Falling in love with a writer

Valentine’s Day is almost here, and I have fallen in love. Again.

Three years ago, Nina George entranced me with her novel The Little Paris Bookshop. Ah, Nina, Nina, Nina: she won my heart, and I still open that fine tale once a month or so, rereading certain passages and always delighted by her romantic take on life and the ways of the human heart. 

A poet offers thoughts on life and death

When someone dies, we look for words to assuage our grief and the grief of others. We deliver eulogies, we offer prayers, we console those left behind, we sing hymns or other songs beloved by the deceased, we read from various books — the Bible, poems, bits and pieces of prose — to send the departed one into the earth. Often, too, we gather after the funeral for food and drink, and recollect our dead by sharing memories of their deeds and words while they still lived.

When the fault lies in ourselves

I used to teach seminars in composition, history, literature, and Latin to homeschool students. One day a bright young man who later entered Brown University asked me what I thought of the Harry Potter books.

“My kids loved them,” I replied.

The unbelievable kindness of Mr. Rogers

My online dictionary defines hagiography as “the writing of the lives of the saints, adulatory writing about another person, or biography that idealizes another person.” The dictionary adds that the last two terms are “derogatory.”

While reading Maxwell King’s The Good Neighbor: The Life and Work of Fred Rogers (Abrams Press, 2018, 405 pages), that word kept coming to mind. Sometimes it seems Mr. Rogers, the host of television’s Mr. Rogers’ Neighborhood, floats off these pages wearing a halo and wings, strumming a harp and singing “It’s A Beautiful Day In The Neighborhood.” Was Maxwell King, former editor of the Philadelphia Inquirer, former CEO of The Pittsburgh Foundation, and one-time director of the Fred Rogers’ Center for Early Learning and Children’s Media, mesmerized by Rodgers? Could a nationally known figure, a star, really be this kind?

Graham Greene, redemption, and us

Let’s start the new year with some old books.

We begin with two suppositions.

First, you are a good person who abides by a moral code. Whatever its source, this code serves as your set of principles, an ethical standard you cannot violate without damaging your soul. The code is your Ten Commandments, your Constitution, the offering on the high altar of all that you hold true and good.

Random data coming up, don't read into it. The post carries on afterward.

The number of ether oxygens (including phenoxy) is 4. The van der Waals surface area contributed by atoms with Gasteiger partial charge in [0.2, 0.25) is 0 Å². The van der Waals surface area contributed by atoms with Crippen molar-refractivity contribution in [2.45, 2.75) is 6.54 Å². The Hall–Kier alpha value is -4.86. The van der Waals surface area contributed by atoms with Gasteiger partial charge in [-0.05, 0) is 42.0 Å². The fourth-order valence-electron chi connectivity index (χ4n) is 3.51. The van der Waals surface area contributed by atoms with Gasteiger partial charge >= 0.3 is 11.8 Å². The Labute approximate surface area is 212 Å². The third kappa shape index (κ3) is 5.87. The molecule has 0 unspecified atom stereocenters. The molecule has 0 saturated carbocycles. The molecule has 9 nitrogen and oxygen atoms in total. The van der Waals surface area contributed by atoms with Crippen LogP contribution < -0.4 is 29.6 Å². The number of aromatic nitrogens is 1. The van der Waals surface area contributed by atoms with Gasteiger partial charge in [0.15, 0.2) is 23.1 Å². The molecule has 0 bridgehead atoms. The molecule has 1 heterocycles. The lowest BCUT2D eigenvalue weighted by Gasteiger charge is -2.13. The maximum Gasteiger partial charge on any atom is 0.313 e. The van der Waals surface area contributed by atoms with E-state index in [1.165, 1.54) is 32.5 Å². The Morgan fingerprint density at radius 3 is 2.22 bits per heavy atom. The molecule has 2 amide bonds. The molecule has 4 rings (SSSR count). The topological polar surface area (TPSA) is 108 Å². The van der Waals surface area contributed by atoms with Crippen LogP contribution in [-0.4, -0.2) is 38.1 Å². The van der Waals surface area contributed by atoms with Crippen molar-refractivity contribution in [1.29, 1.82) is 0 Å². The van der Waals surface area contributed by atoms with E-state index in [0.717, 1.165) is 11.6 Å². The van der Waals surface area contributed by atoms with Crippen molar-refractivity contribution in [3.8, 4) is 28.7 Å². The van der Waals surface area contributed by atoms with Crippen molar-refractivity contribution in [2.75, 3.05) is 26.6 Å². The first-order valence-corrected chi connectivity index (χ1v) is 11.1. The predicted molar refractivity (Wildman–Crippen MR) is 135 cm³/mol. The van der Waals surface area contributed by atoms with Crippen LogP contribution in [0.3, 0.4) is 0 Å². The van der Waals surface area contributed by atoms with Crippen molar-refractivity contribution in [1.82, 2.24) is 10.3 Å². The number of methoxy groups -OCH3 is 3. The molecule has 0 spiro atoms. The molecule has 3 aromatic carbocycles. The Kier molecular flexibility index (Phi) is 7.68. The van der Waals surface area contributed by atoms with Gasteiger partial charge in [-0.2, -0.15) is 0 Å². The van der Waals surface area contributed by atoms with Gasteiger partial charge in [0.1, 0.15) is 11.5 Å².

Making a small dent in the book pile

So many books, so little time.

Many booklovers may have uttered that old saw with a sigh, but in my case these words have never been truer. On my spare desk a stack of books sits waiting for review, three more wave to me from a bedside stand, and two are calling to me from the steps leading from my apartment to the upstairs. Here are books from three different libraries, books sent in the mail for review, books picked up from the library sale. In addition, I am still working my way through Will and Ariel Durant’s The Story of Civilization, trying to read at least half an hour every day in order to finish the 11-volume series by the end of the year.

Playing with a net: ‘Formal Salutations’

When I was teaching homeschool students in AP Literature, I would on occasion ask them to write a sonnet. The first time I did so, I promised to write a sonnet with them. The writing of that sonnet hooked me, and I eventually composed around 30 such poems. Below is one of them, “To My Errant Cousins.” Robert Frost, who famously said that free verse is like playing tennis without a net, provided my inspiration.

What a woman! Why I love Camille Paglia

Fierce. Honest. Libertarian. 

Those are just three of the reasons why author and professor Camille Paglia has fascinated me for years. She speaks her own mind, uses logic rather than histrionics to make her arguments, and is unafraid of blowback from her critics. Though a lifelong Democrat and a supporter of Bernie Sanders, she refused to vote for Hilary Clinton, regarding her as a “liar.” She has called into question climate change, despises political correctness, rejects the postmodernism that has wormed its way into our universities, and has taken to task our current obsession with transgender issues.

A fine novel about a fascinating literary era

The writers who lived and practiced their art between the two world wars of the twentieth century continue to exert a powerful pull on today’s imagination. Woody Allen’s film “Midnight In Paris,” which include a dozen or more celebrities of 1920s Paris; “Genius,” the movie about Thomas Wolfe, reviewed earlier this year in The Smoky Mountain News; the biographies devoted to such figures as Edna St. Vincent Millay, Ernest Hemingway, William Faulkner, and F. Scott Fitzgerald all reveal a continued infatuation with that era.

Cookbooks make nice holiday gifts

So there I was on a Wednesday afternoon in October in one of my favorite spots in town: the public library. I’m running my eyes along the “New Books: Nonfiction” shelves when the cookbooks grab my attention.

Now, I myself own several cookbooks: a Betty Crocker that has seen much better days and opens automatically to the recipe for quiche; The Pat Conroy Cookbook, probably my favorite, not because of the recipes, but because of Conroy’s zest for food and anecdotes about his life; A Man, A Plan, A Can, which I recommend to anyone who doesn’t know a spatula from a ladle; a much-stained Moosewood Cookbook; and several others. I enjoy cooking on occasion, as long as the recipes are simple and forgiving, meaning that if I put too much sauce in the lasagna or not enough spices in the chicken soup, the food will still be edible.

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